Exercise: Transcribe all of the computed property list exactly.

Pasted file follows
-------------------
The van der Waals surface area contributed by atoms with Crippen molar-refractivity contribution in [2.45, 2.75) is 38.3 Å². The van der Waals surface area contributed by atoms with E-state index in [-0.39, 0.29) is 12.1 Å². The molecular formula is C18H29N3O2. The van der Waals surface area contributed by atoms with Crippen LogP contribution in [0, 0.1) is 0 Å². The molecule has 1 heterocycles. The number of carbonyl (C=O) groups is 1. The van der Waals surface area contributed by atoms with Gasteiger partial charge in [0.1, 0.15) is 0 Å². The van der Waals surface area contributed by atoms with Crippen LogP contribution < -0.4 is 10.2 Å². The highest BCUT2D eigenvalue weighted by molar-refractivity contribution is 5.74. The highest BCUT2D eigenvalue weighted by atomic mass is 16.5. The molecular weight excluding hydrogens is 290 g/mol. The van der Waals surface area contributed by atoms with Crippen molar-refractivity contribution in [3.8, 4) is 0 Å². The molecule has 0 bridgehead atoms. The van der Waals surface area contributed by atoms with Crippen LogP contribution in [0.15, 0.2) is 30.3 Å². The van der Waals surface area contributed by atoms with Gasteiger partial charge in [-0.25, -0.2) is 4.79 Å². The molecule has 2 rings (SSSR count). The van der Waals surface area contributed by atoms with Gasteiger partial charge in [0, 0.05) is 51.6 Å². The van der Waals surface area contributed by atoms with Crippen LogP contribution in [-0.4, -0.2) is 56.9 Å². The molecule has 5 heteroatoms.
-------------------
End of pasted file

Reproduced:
The van der Waals surface area contributed by atoms with Crippen molar-refractivity contribution in [2.45, 2.75) is 38.3 Å². The van der Waals surface area contributed by atoms with E-state index in [-0.39, 0.29) is 12.1 Å². The molecular formula is C18H29N3O2. The van der Waals surface area contributed by atoms with Crippen LogP contribution in [0, 0.1) is 0 Å². The molecule has 1 heterocycles. The number of carbonyl (C=O) groups is 1. The van der Waals surface area contributed by atoms with Gasteiger partial charge in [0.1, 0.15) is 0 Å². The van der Waals surface area contributed by atoms with Crippen LogP contribution < -0.4 is 10.2 Å². The highest BCUT2D eigenvalue weighted by molar-refractivity contribution is 5.74. The highest BCUT2D eigenvalue weighted by atomic mass is 16.5. The molecular weight excluding hydrogens is 290 g/mol. The van der Waals surface area contributed by atoms with Crippen molar-refractivity contribution in [3.8, 4) is 0 Å². The molecule has 0 bridgehead atoms. The van der Waals surface area contributed by atoms with Crippen LogP contribution in [0.15, 0.2) is 30.3 Å². The van der Waals surface area contributed by atoms with Gasteiger partial charge in [-0.25, -0.2) is 4.79 Å². The molecule has 2 rings (SSSR count). The van der Waals surface area contributed by atoms with Gasteiger partial charge in [0, 0.05) is 51.6 Å². The van der Waals surface area contributed by atoms with Crippen LogP contribution in [-0.4, -0.2) is 56.9 Å². The molecule has 5 heteroatoms.